Police in Turkey detained a Dutch columnist over a tweet she posted that was deemed ‘critical’ of Turkish President Recep Erdogan.
Ebru Umar a well know journalist of Turkish origin, was arrested at her home in Kusadasi, a resort town in western Turkey, early on Sunday and brought before a judge.
A political storm erupted last week over reports that the Turkish consulate had requested that Turkish organisations in the Netherlands to forward emails and social media posts that insult Erdoğan or Turkey.
On Saturday, the Turkish police detained her at the resort of Kusadasi and seized her laptop, the newspaper reported.
Umar told Metro she was questioned about critical tweets about the Turkish president. Later Sunday, Umar was released, but not allowed to leave the country. “Free but under country arrest,” she said in the first tweet in 15 hours since her arrest.
The spokesman for the Dutch Foreign Ministry confirmed to RT that Umar was released by the Turkish authorities: “She is released, but she has to stay in Turkey and report herself on a regular basis to the authorities. So, she is no longer being held in custody, but she is not free to go where she wants to be.” The spokesman has given no details, but said that Umar was reached by the Dutch PM and the foreign minister earlier today.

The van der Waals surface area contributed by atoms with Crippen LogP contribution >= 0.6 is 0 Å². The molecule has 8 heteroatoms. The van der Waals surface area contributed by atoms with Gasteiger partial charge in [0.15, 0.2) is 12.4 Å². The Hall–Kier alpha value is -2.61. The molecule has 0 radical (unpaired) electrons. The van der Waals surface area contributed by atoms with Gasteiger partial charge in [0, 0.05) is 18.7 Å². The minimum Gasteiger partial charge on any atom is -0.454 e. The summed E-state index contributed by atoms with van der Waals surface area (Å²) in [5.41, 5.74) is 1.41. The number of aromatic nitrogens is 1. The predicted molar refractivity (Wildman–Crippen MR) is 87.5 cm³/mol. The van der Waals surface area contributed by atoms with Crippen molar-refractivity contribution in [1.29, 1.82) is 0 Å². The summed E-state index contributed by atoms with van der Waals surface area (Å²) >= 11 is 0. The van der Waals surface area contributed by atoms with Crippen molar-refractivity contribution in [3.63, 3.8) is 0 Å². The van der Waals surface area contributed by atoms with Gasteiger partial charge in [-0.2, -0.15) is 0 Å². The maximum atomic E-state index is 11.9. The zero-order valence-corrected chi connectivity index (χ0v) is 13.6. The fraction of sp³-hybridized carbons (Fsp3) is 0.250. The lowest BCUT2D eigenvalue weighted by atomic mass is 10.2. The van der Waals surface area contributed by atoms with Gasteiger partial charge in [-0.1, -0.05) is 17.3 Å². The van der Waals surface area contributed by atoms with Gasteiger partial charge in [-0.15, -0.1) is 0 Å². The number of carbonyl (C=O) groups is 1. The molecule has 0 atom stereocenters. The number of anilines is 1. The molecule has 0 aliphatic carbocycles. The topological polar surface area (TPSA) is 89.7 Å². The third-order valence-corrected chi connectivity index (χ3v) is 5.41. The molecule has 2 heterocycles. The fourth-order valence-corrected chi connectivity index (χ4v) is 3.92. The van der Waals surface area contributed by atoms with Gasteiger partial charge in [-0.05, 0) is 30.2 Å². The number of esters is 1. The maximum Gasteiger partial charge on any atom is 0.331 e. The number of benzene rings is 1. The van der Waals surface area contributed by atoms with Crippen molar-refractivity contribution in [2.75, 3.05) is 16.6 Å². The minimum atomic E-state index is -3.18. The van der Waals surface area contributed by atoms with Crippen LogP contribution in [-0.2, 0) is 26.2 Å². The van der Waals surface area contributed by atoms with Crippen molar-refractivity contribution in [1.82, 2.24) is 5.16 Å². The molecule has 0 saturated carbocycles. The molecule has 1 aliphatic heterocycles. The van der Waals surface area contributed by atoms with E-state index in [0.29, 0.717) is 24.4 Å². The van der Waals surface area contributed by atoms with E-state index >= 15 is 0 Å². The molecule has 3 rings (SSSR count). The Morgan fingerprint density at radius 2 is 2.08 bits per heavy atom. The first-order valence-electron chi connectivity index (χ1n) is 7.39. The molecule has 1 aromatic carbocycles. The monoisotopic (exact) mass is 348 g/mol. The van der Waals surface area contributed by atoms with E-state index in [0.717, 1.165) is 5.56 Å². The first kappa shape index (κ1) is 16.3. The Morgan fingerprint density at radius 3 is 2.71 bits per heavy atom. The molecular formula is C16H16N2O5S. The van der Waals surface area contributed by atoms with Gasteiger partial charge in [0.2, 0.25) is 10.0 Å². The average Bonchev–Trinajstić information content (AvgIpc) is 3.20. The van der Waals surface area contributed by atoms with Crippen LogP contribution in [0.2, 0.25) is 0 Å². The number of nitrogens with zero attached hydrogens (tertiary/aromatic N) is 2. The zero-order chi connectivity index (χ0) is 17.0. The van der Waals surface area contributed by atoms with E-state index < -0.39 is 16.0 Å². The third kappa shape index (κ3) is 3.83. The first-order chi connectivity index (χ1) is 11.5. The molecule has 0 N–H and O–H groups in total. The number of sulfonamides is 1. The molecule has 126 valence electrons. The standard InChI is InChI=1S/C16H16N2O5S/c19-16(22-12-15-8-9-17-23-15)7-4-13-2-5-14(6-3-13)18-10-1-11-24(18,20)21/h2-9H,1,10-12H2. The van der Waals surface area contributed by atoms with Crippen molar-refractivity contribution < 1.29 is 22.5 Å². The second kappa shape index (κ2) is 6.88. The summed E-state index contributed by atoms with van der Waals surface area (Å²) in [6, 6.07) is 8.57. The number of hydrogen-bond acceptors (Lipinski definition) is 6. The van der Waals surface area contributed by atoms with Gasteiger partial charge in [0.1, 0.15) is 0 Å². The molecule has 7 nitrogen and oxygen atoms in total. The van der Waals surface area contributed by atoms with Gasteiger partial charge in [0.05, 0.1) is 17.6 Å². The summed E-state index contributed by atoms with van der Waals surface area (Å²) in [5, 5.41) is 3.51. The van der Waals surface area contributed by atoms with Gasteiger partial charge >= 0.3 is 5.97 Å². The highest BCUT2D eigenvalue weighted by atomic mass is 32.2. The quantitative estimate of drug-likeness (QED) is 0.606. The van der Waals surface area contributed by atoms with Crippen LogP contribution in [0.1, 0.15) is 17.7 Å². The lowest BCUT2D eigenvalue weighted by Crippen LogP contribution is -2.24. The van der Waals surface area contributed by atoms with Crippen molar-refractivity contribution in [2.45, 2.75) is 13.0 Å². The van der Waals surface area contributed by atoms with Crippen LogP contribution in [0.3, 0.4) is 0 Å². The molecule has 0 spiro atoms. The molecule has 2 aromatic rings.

“Under the circumstances, she’s doing fine. She’s being treated in a respectful way [despite] being arrested during the night and taken to a police station.” Umar is currently being assisted by the Dutch Honorary Consulate in Izmir as well as a lawyer found by the foreign ministry, the spokesman added.
In her Twitter feed Umar recently engaged in spirited exchanges with her critics. One of the tweets she reposted said the author had reported her to the police.
It comes amid public outcry in the Netherlands over a letter sent by a Turkish consulate to its citizens asking to report insults to the Turkish leader they encounter.
— MFA The Netherlands (@DutchMFA) April 24, 2016
The Turkish authorities have launched some 2,000 lawsuits against people accused of insulting Erdogan.
Born to a Turkish family in The Hague, Umar is known as an outspoken critic of fundamentalist Islam, first in columns for the website of Dutch film director Theo van Gogh, who she called a close friend and a mentor, and later in a number of local newspapers. In 2004, van Gogh was murdered by a radical Islamist after making a controversial 10-minute film “Submission,” telling about violence against women in some Islamic societies, and a year later Umar took over his column in Metro.
As a columnist, Umar also contributes to women’s magazine Libelle and the Dutch feminist magazine Opzij. She is a regular guest on Dutch TV panels on Muslim-related issues.
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